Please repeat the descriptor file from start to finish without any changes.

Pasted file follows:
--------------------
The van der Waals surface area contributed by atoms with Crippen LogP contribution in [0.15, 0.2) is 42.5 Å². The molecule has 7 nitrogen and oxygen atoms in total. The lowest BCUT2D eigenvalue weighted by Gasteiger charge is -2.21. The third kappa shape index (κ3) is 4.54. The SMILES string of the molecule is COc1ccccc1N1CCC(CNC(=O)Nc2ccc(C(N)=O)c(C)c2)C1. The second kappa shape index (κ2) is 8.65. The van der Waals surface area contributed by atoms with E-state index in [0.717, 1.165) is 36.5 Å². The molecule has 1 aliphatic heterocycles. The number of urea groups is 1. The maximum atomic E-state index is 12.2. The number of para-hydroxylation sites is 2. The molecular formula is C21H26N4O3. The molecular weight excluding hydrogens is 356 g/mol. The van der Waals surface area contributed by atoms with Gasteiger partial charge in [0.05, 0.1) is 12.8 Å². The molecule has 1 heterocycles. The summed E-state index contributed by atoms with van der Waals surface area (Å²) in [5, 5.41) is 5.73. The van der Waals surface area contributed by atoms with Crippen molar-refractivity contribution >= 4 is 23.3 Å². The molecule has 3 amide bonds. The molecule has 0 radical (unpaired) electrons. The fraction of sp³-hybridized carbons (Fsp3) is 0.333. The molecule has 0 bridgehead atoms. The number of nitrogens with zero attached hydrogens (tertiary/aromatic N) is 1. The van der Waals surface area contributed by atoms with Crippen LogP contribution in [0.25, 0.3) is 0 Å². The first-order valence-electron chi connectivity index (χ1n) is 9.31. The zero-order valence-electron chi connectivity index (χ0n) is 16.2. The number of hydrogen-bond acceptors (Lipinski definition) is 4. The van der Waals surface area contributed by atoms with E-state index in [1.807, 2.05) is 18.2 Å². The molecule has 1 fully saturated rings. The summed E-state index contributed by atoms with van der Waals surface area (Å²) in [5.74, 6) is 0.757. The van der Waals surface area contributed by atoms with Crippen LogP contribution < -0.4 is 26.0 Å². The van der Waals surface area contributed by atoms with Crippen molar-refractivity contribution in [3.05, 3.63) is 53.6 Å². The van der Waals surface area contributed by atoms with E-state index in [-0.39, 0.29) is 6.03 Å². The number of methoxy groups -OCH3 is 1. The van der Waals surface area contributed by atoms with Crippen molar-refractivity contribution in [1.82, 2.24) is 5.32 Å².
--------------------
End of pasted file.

The van der Waals surface area contributed by atoms with Crippen LogP contribution in [0.15, 0.2) is 42.5 Å². The molecule has 7 nitrogen and oxygen atoms in total. The lowest BCUT2D eigenvalue weighted by Gasteiger charge is -2.21. The third kappa shape index (κ3) is 4.54. The SMILES string of the molecule is COc1ccccc1N1CCC(CNC(=O)Nc2ccc(C(N)=O)c(C)c2)C1. The second kappa shape index (κ2) is 8.65. The van der Waals surface area contributed by atoms with E-state index in [0.717, 1.165) is 36.5 Å². The molecule has 1 aliphatic heterocycles. The number of urea groups is 1. The maximum atomic E-state index is 12.2. The number of para-hydroxylation sites is 2. The molecular formula is C21H26N4O3. The molecular weight excluding hydrogens is 356 g/mol. The van der Waals surface area contributed by atoms with Gasteiger partial charge in [0.05, 0.1) is 12.8 Å². The molecule has 1 heterocycles. The summed E-state index contributed by atoms with van der Waals surface area (Å²) in [5, 5.41) is 5.73. The van der Waals surface area contributed by atoms with Crippen molar-refractivity contribution >= 4 is 23.3 Å². The molecule has 3 amide bonds. The molecule has 0 radical (unpaired) electrons. The fraction of sp³-hybridized carbons (Fsp3) is 0.333. The molecule has 0 bridgehead atoms. The number of nitrogens with zero attached hydrogens (tertiary/aromatic N) is 1. The van der Waals surface area contributed by atoms with Crippen LogP contribution in [0.25, 0.3) is 0 Å². The first-order valence-electron chi connectivity index (χ1n) is 9.31. The zero-order valence-electron chi connectivity index (χ0n) is 16.2. The number of hydrogen-bond acceptors (Lipinski definition) is 4. The van der Waals surface area contributed by atoms with E-state index in [1.807, 2.05) is 18.2 Å². The molecule has 1 fully saturated rings. The summed E-state index contributed by atoms with van der Waals surface area (Å²) in [5.74, 6) is 0.757. The van der Waals surface area contributed by atoms with Crippen LogP contribution < -0.4 is 26.0 Å². The van der Waals surface area contributed by atoms with Crippen molar-refractivity contribution in [3.05, 3.63) is 53.6 Å². The van der Waals surface area contributed by atoms with E-state index in [-0.39, 0.29) is 6.03 Å². The number of methoxy groups -OCH3 is 1. The van der Waals surface area contributed by atoms with Crippen molar-refractivity contribution in [1.82, 2.24) is 5.32 Å².